Mary Crane





Emery Turner

District #5

Lawrence County

Bedford, Indiana



REMINISCENCES OF TWO EX-SLAVES

THOMAS ASH, Mitchell, Ind.

MRS. MARY CRANE, Warren St., Mitchell, Ind.





[Thomas Ash]



I have no way of knowing exactly how old I am, as the old Bible

containing a record of my birth was destroyed by fire, many years ago,

but I believe I am about eighty-one years old. If so, I must have been

born sometime during the year, 1856, four years before the outbreak of

the War Between The States. My mother was a slave on the plantation, or

farm of Charles Ash, in Anderson county, Kentucky, and it was there that

I grew up.



I remember playing with Ol' Massa's (as he was called) boys, Charley,

Jim and Bill. I also have an unpleasant memory of having seen other

slaves on the place, tied up to the whipping post and flogged for

disobeying some order although I have no recollection of ever having

been whipped myself as I was only a boy. I can also remember how the

grown-up negroes on the place left to join the Union Army as soon as

they learned of Lincoln's proclamation making them free men.





Ed. Note--Mr. Ash was sick when interviewed and was not able to do much

talking. He had no picture of himself but agreed to pose for one later

on. [TR: no photograph found.]





[Mrs. Mary Crane]






I was born on the farm of Wattie Williams, in 1855 and am eighty-two

years old. I came to Mitchell, Indiana, about fifty years ago with my

husband, who is now dead and four children and have lived here ever

since. I was only a girl, about five or six years old when the Civil War

broke out but I can remember very well, happenings of that time.



My mother was owned by Wattie Williams, who had a large farm, located in

Larue county, Kentucky. My father was a slave on the farm of a Mr.

Duret, nearby.



In those days, slave owners, whenever one of their daughters would get

married, would give her and her husband a slave as a wedding present,

usually allowing the girl to pick the one she wished to accompany her to

her new home. When Mr. Duret's eldest daughter married Zeke Samples, she

choose my father to accompany them to their home.



Zeke Samples proved to be a man who loved his toddies far better than

his bride and before long he was "broke". Everything he had or owned,

including my father, was to be sold at auction to pay off his debts.



In those days, there were men who made a business of buying up negroes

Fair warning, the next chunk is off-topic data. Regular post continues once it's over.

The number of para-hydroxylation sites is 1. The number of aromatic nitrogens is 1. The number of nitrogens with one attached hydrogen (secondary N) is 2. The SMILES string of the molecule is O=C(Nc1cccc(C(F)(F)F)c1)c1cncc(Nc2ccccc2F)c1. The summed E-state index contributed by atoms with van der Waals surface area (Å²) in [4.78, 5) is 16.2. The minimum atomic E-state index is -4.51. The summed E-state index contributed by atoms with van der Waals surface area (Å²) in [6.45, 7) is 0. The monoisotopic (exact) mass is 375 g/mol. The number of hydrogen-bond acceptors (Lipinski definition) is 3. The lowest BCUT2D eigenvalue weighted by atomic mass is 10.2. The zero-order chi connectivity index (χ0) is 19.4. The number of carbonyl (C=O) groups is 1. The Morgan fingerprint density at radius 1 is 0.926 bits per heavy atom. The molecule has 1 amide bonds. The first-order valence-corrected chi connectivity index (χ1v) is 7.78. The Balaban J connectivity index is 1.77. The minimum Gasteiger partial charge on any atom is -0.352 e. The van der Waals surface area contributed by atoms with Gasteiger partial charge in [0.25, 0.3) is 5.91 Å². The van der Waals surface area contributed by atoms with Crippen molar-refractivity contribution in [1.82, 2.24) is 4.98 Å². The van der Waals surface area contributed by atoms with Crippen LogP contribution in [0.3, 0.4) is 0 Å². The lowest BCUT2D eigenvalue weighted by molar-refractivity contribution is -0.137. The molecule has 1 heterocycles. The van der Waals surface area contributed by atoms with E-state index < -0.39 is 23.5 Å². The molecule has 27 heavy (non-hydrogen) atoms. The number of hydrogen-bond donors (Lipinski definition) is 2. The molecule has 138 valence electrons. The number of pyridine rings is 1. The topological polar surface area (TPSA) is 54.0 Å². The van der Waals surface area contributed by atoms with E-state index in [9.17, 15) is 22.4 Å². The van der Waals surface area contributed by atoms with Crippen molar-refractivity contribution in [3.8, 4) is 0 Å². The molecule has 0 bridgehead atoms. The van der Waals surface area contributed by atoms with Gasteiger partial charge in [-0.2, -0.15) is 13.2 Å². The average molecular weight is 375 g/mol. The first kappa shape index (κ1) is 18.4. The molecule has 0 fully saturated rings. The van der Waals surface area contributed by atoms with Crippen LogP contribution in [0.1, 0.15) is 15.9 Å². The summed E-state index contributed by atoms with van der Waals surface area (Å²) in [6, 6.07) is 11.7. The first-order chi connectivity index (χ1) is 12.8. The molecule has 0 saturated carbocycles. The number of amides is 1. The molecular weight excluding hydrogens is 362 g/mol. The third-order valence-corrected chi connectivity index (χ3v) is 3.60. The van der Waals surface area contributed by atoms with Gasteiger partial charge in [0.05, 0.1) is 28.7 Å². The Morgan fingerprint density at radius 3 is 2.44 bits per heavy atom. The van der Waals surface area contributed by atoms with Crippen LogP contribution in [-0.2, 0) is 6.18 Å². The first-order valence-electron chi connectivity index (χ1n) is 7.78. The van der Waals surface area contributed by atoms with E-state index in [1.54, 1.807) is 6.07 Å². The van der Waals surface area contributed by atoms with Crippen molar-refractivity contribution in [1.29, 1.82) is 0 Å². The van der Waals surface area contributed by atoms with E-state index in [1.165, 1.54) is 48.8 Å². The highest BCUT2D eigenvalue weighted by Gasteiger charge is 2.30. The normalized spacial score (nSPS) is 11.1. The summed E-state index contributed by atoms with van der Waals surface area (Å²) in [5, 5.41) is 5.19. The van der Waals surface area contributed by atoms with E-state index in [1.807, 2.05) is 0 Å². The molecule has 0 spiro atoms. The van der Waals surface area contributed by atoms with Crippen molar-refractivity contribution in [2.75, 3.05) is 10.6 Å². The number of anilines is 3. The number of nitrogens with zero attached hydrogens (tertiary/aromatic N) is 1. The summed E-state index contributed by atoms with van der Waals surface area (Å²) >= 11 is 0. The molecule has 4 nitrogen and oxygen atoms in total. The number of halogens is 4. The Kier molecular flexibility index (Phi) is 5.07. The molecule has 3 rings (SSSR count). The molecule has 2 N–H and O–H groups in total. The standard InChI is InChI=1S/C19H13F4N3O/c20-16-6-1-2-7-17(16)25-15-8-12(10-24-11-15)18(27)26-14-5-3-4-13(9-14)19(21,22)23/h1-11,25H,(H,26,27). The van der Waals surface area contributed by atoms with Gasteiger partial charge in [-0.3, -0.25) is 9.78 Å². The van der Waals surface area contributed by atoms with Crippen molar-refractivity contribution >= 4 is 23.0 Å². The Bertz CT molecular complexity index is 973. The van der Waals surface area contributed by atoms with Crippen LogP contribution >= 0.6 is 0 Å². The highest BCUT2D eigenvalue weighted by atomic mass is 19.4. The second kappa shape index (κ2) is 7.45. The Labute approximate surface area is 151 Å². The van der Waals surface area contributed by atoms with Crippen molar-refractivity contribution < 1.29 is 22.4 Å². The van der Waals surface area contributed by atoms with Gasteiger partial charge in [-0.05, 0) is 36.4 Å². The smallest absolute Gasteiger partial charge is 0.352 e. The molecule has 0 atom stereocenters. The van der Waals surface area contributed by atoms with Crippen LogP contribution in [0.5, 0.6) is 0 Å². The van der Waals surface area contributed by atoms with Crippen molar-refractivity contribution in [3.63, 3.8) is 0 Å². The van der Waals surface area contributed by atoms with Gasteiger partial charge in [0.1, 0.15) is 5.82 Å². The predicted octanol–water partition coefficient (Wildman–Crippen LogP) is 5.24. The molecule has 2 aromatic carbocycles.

at auction sales and shipping them down to New Orleans to be sold to

owners of cotton and sugar cane plantations, just as men today, buy and

ship cattle. These men were called "Nigger-traders" and they would ship

whole boat loads at a time, buying them up, two or three here, two or

three there, and holding them in a jail until they had a boat load. This

practice gave rise to the expression, "sold down the river."



My father was to be sold at auction, along with all of the rest of Zeke

Samples' property. Bob Cowherd, a neighbor of Matt Duret's owned my

grandfather, and the old man, my grandfather, begged Col. Bob to buy my

father from Zeke Samples to keep him from being "sold down the river."

Col. Bob offered what he thought was a fair price for my father and a

"nigger-trader" raised his bid "25 [TR: $25?]. Col. said he couldn't

afford to pay that much and father was about to be sold to the

"nigger-trader" when his father told Col. Bob that he had $25 saved

up and that if he would buy my father from Samples and keep the

"nigger-trader" from getting him he would give him the money. Col. Bob

Cowherd took my grandfather's $25 and offered to meet the traders offer

and so my father was sold to him.



The negroes in and around where I was raised were not treated badly, as

a rule, by their masters. There was one slave owner, a Mr. Heady, who

lived nearby, who treated his slave worse than any of the other owners

but I never heard of anything so awfully bad, happening to his

"niggers". He had one boy who used to come over to our place and I can

remember hearing Massa Williams call to my grandmother, to cook

"Christine, give Heady's Doc something to eat. He looks hungry." Massa

Williams always said "Heady's Doc" when speaking of him or any other

slave, saying to call him, for instance, Doc Heady would sound as if he

were Mr. Heady's own son and he said that wouldn't sound right.



When President Lincoln issued his proclamation, freeing the negroes, I

remember that my father and most all of the other younger slave men left

the farms to join the Union army. We had hard times then for awhile and

had lots of work to do. I don't remember just when I first regarded

myself as "free" as many of the negroes didn't understand just what it

was all about.





Ed. Note: Mrs. Crane will also pose for a picture.





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